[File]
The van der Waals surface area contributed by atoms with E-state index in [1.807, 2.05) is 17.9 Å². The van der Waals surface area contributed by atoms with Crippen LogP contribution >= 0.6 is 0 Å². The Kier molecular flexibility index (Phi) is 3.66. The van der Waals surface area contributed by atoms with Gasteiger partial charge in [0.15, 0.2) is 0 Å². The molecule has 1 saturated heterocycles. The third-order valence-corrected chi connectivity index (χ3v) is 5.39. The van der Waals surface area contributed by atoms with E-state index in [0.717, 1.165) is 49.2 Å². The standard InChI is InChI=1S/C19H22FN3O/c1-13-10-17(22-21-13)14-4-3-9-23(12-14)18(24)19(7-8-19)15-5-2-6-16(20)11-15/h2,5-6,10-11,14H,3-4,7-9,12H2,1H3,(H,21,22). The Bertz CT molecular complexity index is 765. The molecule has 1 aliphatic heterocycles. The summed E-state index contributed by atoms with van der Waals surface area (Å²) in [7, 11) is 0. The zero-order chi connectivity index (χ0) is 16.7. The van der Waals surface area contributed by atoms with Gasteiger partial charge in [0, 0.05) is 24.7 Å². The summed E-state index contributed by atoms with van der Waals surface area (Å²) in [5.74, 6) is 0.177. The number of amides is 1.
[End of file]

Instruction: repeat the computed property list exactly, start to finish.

The van der Waals surface area contributed by atoms with E-state index in [1.807, 2.05) is 17.9 Å². The van der Waals surface area contributed by atoms with Crippen LogP contribution >= 0.6 is 0 Å². The Kier molecular flexibility index (Phi) is 3.66. The van der Waals surface area contributed by atoms with Gasteiger partial charge in [0.15, 0.2) is 0 Å². The molecule has 1 saturated heterocycles. The third-order valence-corrected chi connectivity index (χ3v) is 5.39. The van der Waals surface area contributed by atoms with E-state index in [0.717, 1.165) is 49.2 Å². The standard InChI is InChI=1S/C19H22FN3O/c1-13-10-17(22-21-13)14-4-3-9-23(12-14)18(24)19(7-8-19)15-5-2-6-16(20)11-15/h2,5-6,10-11,14H,3-4,7-9,12H2,1H3,(H,21,22). The Bertz CT molecular complexity index is 765. The molecule has 1 aliphatic heterocycles. The summed E-state index contributed by atoms with van der Waals surface area (Å²) in [7, 11) is 0. The zero-order chi connectivity index (χ0) is 16.7. The van der Waals surface area contributed by atoms with Gasteiger partial charge in [0, 0.05) is 24.7 Å². The summed E-state index contributed by atoms with van der Waals surface area (Å²) in [5.74, 6) is 0.177. The number of amides is 1.